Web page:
Foam is equally encountered after the pulp has left the brown stock washers and has traveled to the screenroom where the pulp is again diluted with water and passed through the various screening operations. Thiss operation allows the satisfactory fibers to pass through while the clumps of unpulped fibers, knots or other foreign material is retained on the screen. In addition, foam becomes quie significant in the screenroom where the diluted pulp containing a small residual amount of black liquor is subjected to violent agitation by the screen. The black liquor removed during the screening operation is normally used as the dilution water in in the various stages of the brown stock washers; therefore, since the diluted black liquor still contains a minor amount of solids, a foaming potential exists.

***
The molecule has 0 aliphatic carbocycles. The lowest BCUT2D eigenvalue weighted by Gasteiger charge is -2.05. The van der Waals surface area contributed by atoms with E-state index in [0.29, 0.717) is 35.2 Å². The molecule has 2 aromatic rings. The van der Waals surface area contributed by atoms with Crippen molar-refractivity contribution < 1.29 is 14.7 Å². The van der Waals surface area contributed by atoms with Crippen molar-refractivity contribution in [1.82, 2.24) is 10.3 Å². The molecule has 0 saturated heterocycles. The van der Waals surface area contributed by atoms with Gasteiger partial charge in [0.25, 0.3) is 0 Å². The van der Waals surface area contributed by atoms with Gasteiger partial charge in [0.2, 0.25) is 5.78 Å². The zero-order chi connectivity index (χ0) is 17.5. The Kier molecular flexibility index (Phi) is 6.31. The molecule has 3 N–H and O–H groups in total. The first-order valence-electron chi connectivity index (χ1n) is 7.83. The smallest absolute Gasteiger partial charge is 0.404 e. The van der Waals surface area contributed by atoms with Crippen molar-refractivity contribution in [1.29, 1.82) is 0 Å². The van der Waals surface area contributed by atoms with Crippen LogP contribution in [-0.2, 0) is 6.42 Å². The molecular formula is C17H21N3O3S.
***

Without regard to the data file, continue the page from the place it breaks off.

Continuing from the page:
The foaming problems encountered at various stages of the operation are dependent upon a number of factors of which may be mentioned the type wood used in the pulp making process, the conditions, e.g., temperature and the extent of agitation, the amount and type of undissolved solids dispersed in the liquor and the dissolved materials in the liquor. It is common in some pulping processes to find that foaming is not a particular problem at one stage but that it does become such at a later stage as when the liquor or effluent of one stage is returned to the system as a washing or diluting agent at another stage of the operation.